to share Christ with people who have seen the film
Films about Jesus usually
offer short highlights of many events in His life without focusing
for a significant length of time on the price He paid to purchase
our salvation. The Passion depicts our Lord’s suffering and death in greater
detail than any previous film of Jesus’ life.
The Passion focuses
primarily on the final 12 hours of Jesus’ life — His
suffering and death. Also in the film are several flashbacks to
significant events in Jesus’ life. The final scene is the
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Most nonbelievers who
view the film are deeply moved by the magnitude of the Lord’s
suffering as He bore the sins of the world on the cross. It opens
the door of opportunity to witness for the first time in the lives
of some nonbelievers. For those with whom Christians have been
sharing their faith, the film makes an inspirational impact that
will help move them toward a decision to respond to the Holy Spirit’s
convincing work in their minds and hearts.
But a film will not
do our witnessing for us! It is not a substitute for our personal
ministry in the lives of nonbelievers. Few people make decisions
to receive Christ because of a single presentation of the gospel.
Believers who assume that simply attending the film will give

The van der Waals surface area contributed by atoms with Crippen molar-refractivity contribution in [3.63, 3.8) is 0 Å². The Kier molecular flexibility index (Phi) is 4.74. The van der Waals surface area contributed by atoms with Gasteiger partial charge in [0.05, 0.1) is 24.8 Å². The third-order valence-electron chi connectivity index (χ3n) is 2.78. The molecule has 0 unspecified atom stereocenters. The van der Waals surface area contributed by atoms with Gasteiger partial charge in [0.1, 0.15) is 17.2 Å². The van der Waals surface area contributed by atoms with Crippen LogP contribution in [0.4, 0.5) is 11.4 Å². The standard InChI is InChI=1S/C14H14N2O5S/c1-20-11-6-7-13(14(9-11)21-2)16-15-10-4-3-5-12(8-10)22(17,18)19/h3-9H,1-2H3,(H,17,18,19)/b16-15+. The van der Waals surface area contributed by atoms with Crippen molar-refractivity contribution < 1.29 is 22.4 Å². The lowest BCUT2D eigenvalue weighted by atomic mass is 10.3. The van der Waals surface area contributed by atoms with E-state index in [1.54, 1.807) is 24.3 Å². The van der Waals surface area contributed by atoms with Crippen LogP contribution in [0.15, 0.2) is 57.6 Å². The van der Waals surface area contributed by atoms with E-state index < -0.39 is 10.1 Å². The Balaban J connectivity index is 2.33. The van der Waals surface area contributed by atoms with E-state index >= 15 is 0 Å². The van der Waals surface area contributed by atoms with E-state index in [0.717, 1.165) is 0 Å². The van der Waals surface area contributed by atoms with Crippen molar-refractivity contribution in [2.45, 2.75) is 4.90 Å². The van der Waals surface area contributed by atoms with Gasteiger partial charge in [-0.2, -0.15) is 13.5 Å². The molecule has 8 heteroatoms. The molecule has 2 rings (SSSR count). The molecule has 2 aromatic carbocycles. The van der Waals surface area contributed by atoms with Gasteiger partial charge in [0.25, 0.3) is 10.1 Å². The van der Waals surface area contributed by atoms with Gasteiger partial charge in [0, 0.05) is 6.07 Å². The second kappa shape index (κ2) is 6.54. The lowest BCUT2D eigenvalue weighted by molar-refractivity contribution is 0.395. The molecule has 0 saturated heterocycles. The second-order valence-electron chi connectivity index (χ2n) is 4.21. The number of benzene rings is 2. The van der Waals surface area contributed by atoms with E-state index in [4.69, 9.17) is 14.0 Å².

a person an adequate witness don’t understand fully how
the Holy Spirit leads people to faith in Christ.
A critical part of
effective witnessing is timing. God works in nonbelievers’ lives and allows
us the privilege of entering into that work. Because God is at
work in the circumstances, minds and hearts of people, we must
be ready to respond to them when He gives us opportunities.
Both the apostles Peter
and Paul taught the early Christians to be effective witnesses
by being responsive to nonbelievers. Peter wrote, “Always be prepared to give
an answer to everyone who
asks you to give the reason for the hope that you have.”1
And Paul wrote to the Colossians: “Conduct yourselves with
wisdom toward outsiders, making the most of the opportunity. Let
your speech always be with grace, as though seasoned with salt,
so that you will know how you should respond to each person.”2